Network Automation and Orchestration

Manually creating and launching VMs, containers, and network devices is not the way to go. There are three main reasons why you shouldn’t do this:

    • It takes too much time.
    • It’s easy to make errors.
    • It’s not scalable.

Instead, we should use network automation and orchestration tools. What is this about?

Manually creating and launching VMs, containers, and network devices is not the way to go. There are three main reasons why you shouldn't do this: It takes too much time. It's easy to make errors. It's not scalable. Instead, we should use network automation and orchestration tools. What is this abou



Network automation, in its most simple form, is automating a task, so it runs on its own without human intervention. Here are three examples of tasks that you could automate:

  • Reset the OSPF process on three routers.
  • Create a new VLAN on all your switches.
  • Create a new loopback interface on five routers.

You can automate these tasks with scripts or tools. You could write scripts with:

  • Bash: the default login shell on most Linux distributions supports scripting.
  • TCL: a scripting language that works on Cisco IOS routers.
  • Python: programming language you can use from simple scripts to complex programs.

There are also (open-source) tools you can use for network automation. For example:

Ansible is a great tool to start with if you are new to network automation. It’s easy to get started with and very powerful.

What about orchestration? Wikipedia has a good one-liner:

Orchestration is the automated configuration, coordination, and management of computer systems and software.

What does this mean exactly?

With orchestration, we describe what we want, not how we want it. Figuring out how is the orchestration tool’s job.

We can tell the orchestrator what we want through the CLI, GUI, or send YAML/JSON files with our specifications. The orchestrator then takes care of everything, including:

  • Translate our request into configuration tasks for our network devices to execute.
  • Check which hardware devices have enough resources to meet our request.
  • Send the configuration tasks to the hardware device.
  • Monitor progress of the tasks we sent to the hardware device.
  • Rollback in case of failure.

Other than the initial communication with the orchestrator, there is no human intervention in the entire process. In this lesson, you will see how you can use Ansible for network automation and I’ll demonstrate the Kubernetes orchestrator.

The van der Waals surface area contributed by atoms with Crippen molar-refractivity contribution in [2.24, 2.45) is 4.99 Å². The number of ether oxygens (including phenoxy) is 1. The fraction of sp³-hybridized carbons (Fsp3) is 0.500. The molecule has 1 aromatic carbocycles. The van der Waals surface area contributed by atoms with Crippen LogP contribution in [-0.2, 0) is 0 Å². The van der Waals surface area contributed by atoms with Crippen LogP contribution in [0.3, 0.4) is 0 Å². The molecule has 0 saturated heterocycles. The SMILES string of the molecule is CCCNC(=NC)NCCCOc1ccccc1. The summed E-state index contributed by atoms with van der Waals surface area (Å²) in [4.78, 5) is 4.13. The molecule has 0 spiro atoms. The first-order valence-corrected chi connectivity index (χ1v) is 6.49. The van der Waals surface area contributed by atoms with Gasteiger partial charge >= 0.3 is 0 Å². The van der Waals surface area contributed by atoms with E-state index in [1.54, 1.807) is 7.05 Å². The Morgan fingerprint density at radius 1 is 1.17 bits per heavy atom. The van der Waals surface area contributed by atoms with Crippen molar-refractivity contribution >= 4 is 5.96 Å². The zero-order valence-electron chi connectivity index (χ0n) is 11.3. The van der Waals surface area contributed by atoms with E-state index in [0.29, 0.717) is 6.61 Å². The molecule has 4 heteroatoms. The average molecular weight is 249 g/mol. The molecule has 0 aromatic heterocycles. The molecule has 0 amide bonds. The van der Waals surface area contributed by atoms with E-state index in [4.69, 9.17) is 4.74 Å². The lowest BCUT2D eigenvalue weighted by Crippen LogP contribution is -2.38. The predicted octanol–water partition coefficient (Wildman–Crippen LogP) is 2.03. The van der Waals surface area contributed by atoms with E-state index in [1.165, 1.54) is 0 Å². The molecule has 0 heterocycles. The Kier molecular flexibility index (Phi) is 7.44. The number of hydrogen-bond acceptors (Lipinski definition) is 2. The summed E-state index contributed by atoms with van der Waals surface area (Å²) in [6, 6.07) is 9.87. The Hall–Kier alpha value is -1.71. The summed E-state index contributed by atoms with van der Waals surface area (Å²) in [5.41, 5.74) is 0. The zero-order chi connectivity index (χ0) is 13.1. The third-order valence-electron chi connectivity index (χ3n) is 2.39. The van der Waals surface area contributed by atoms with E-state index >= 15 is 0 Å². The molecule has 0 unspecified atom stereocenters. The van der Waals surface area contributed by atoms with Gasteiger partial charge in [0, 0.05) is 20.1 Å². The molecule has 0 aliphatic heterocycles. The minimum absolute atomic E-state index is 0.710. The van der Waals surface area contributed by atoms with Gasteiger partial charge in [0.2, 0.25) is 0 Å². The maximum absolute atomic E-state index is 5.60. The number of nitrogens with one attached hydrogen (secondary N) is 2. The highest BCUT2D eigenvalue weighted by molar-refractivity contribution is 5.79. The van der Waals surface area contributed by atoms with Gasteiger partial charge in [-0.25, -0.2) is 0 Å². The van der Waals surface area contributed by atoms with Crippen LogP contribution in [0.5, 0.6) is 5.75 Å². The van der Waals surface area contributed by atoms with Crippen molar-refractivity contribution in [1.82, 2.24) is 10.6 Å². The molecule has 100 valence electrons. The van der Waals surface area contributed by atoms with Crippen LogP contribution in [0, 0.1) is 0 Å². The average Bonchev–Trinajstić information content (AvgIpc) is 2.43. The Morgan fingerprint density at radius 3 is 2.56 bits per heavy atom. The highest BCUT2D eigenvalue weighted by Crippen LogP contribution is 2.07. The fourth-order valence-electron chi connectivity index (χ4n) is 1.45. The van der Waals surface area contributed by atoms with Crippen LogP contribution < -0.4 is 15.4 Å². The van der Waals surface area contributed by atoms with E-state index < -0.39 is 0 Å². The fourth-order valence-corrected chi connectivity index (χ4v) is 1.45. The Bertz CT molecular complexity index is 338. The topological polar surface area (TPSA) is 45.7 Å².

Ansible

Ansible is a network automation or orchestration tool that lets you turn tasks into repeatable playbooks. You can use it for Linux, MacOS, Windows, and Network Devices. There are three types of tasks you can automate:

  • Provisioning
  • Configuration management
  • Application deployment

It’s a great tool to start with to automate repetitive tasks.

Configuration

Let’s look at Ansible in action.

I’ll show you an example of how to manage an Ubuntu server and a Cisco IOS device.

Linux (Ubuntu)

Even if you have never worked with Linux before, you will be able to follow this example.

I have a brand new Ubuntu server with SSH configured. That’s it. I want to manage this server with Ansible from my computer. The only requirement for Ansible on the remote server is Python so let’s install that:

sudo apt-get update && sudo apt-get install python -y

Ansible requires an inventory file where we add the IP address, username, password, and sudo password of the server we want to manage. You can find all the files I use in this lesson in our git repository.

Manually creating and launching VMs, containers, and network devices is not the way to go. There are three main reasons why you shouldn't do this: It takes too much time. It's easy to make errors. It's not scalable. Instead, we should use network automation and orchestration tools. What is this abou



Here’s my inventory file:

ubuntu-test-server ansible_host=10.56.101.21

[all:vars]
ansible_connection=ssh 
ansible_user=vmware